Teens Who Use E-Cigarettes More Apt to Start Smoking, Study Says

Teens Who Use E-Cigarettes More Apt to Start Smoking, Study Says

Teens Who Use E-Cigarettes More Apt to Start Smoking, Study Says

Those who used e-cigarettes to quit smoking succeeded at almost double the rate of those using methods like nicotine patches and gum, according to a report in the New England Journal of Medicine.

"That's not to say it couldn't be an effective cessation device, but we're just not there yet".

Officials last night called for health professionals to start recommending the devices far more widely. Juul's rapid popularity among teens in the USA -which has sparked fears that it could lead more young people to pick up tobacco smoking and reverse the success we've seen with lowering teen smoking rates - might explain the more reluctant attitude of doctors in the U.S.to enthusiastically embrace e-cigarettes as a cessation aid.

"Although a large number of smokers report that they have quit smoking successfully with the help of e-cigarettes, health professionals have been reluctant to recommend their use because of the lack of clear evidence from randomised controlled trials".

Professor Hywel Williams, Director of the NIHR Health Technology Assessment Programme, said: "This groundbreaking NIHR-funded study provides clear evidence that e-cigarettes are nearly twice as effective as nicotine replacement therapy for helping smokers to quit". "The Royal College of Physicians has noted that the harm caused by smoking does not come from nicotine - but rather from other components of tobacco smoke, stating that "...the health and life expectancy of today's smokers could be radically improved by encouraging as many as possible to switch to a smoke-free source of nicotine".

The new findings are "pretty consistent with what we've seen before in this area in terms of demonstrating that people who experiment with electronic cigarettes, even if they swear at baseline that they would never smoke regular cigarettes, are at much more risk of transitioning to regular cigarettes", said Dr. Brian Primack, director of the Center for Research on Media, Technology and Health at the University of Pittsburgh in Pennsylvania.

The researchers found that, after one year, 18.0% of participants in the e-cigarette group had stopped smoking, compared with 9.9% in the NRT group (relative risk 1.83; 95% confidence interval 1.30-2.58; P 0.001).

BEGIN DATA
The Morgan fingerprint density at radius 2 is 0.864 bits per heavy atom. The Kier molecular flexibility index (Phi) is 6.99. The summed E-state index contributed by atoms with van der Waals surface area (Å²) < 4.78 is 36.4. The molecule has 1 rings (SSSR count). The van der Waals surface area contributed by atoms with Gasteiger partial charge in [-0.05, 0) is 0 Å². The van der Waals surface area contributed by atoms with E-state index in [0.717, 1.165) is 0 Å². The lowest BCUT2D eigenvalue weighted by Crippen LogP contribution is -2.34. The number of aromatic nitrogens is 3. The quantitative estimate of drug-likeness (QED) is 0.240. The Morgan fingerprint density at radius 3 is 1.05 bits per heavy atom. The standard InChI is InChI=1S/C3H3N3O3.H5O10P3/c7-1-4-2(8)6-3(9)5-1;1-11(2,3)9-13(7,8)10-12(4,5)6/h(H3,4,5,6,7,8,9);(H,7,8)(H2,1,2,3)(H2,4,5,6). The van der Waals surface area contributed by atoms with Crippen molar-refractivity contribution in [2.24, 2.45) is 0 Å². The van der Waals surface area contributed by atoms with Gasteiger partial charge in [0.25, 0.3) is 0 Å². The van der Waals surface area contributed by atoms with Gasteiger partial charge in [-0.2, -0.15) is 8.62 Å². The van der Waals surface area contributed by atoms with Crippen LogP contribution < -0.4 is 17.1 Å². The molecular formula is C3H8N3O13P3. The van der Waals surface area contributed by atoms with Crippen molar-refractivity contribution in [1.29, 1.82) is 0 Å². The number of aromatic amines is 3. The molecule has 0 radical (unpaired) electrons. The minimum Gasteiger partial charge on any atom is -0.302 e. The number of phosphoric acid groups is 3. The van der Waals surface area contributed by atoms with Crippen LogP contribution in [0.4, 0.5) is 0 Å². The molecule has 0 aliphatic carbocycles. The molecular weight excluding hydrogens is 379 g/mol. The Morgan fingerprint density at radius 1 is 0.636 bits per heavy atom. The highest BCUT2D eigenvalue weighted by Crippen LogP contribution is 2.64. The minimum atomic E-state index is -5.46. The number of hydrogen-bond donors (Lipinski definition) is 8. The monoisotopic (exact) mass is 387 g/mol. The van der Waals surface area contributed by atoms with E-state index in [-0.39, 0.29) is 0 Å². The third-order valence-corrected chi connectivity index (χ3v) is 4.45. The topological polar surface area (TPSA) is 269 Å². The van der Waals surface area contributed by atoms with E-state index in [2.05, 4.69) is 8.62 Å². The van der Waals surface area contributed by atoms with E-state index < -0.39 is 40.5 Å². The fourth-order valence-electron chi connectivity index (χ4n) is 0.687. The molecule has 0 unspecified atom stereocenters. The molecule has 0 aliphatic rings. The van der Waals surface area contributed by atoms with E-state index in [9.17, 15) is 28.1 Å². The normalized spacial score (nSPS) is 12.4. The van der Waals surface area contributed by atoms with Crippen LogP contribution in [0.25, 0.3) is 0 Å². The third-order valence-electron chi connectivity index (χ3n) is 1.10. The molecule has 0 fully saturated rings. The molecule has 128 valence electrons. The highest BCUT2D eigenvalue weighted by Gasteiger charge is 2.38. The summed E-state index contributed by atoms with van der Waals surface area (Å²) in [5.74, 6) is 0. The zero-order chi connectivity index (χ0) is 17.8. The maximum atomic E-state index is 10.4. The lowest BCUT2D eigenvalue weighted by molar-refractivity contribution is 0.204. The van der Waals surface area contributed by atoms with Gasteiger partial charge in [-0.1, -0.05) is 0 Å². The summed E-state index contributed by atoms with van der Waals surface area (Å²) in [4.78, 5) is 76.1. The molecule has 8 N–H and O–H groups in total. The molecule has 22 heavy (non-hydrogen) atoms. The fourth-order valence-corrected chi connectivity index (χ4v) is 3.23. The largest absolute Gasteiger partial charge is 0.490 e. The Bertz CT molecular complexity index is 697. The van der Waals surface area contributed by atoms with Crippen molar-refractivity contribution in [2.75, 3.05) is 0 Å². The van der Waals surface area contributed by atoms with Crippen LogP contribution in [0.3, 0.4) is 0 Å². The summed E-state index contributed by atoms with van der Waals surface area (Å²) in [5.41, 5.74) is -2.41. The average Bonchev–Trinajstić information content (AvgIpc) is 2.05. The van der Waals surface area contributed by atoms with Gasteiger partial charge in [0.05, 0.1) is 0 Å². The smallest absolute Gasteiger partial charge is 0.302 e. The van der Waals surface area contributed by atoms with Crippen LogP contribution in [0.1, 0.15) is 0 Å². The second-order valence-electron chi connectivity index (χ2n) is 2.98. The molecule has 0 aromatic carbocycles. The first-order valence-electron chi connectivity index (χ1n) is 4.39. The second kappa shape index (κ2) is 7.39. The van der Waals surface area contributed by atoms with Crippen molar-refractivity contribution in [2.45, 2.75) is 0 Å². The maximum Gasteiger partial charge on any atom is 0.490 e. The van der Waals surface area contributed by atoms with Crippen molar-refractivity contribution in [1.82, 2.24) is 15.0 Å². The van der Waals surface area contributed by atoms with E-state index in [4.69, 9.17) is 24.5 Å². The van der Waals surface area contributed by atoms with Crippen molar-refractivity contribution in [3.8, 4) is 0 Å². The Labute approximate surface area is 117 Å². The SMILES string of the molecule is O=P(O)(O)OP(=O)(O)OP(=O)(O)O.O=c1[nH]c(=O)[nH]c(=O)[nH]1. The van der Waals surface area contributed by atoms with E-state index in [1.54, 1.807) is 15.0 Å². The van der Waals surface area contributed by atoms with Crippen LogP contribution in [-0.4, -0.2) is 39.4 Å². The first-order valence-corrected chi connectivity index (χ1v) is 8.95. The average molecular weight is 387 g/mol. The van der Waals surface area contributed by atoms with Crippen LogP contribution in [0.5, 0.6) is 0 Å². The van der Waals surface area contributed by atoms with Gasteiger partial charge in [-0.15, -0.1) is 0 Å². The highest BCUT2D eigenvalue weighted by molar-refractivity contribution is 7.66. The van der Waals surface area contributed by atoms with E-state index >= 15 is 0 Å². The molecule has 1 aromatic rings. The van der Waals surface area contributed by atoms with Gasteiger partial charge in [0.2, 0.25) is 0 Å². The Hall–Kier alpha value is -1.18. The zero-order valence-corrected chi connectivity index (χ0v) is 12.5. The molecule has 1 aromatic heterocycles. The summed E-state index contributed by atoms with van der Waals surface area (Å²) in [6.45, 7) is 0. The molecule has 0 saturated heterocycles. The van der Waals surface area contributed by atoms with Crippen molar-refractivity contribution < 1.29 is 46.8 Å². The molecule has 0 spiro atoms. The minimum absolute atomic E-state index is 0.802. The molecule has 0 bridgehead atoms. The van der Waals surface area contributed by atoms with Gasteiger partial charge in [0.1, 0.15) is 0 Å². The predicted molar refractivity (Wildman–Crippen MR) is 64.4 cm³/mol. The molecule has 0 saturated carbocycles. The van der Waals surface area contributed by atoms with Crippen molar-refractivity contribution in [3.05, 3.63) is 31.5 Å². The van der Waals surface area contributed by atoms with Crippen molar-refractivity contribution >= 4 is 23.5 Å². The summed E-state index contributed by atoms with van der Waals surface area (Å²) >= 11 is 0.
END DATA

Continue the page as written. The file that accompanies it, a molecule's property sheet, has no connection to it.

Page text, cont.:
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The study was more rigorous than previous ones, which largely surveyed smokers about e-cigarette use.

FDA Commissioner Scott Gottlieb proposed measures in November for restricting sales of most flavored e-cigarettes and limiting them to specialized shops and online retailers that can verify a purchaser's age.

Responding to this latest research, Public Health England said: "All stop-smoking services should welcome smokers who want to quit with the help of an e-cigarette".

Despite all this, there's something about either e-cigarettes or the experience of vaping that appears to open the doorway for these particular kids, making them more likely to light up in the future, Stokes said.

Both treatment groups also received weekly behavioural support for at least four weeks.

Participants using e-cigarettes reported more throat/mouth irritation (65.4 per cent vs 50.8 per cent), while nicotine replacement participants reported more nausea (37.8 per cent vs 31.4 per cent).

"The scientific consensus is that it is far less harmful than smoking", he said.

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Professor Robert West of University College London, said: 'This study is of huge significance.

"Smokers have a range of options available to help them quit, including nicotine replacement therapy, prescription medication or e-cigarettes".

After one year, 18 percent of the vaping group was abstinent from cigarettes - nearly twice as many as those who used the pharmaceutical nicotine products (9.9 percent). "I think they now have more evidence to endorse e-cigarettes".

But critics have repeatedly warned that the United Kingdom is "way out of step with the rest of the world" in its approach to the devices.

"This is the first trial to test the efficacy of modern e-cigarettes in helping smokers quit".

The British research, published Wednesday in the New England Journal of Medicine, could influence what doctors tell their patients and shape the debate in the USA, where the Food and Drug Administration has come under pressure to more tightly regulate the burgeoning industry amid a surge in teenage vaping.

A total of 8.6% reported e-cigarettes as their first tobacco product, while 5.0% reported using another non-cigarette product first (3.3% reported using cigarettes first). These effects were mostly mild.

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Myth #4: Vaping is not effective in helping people quit smoking.

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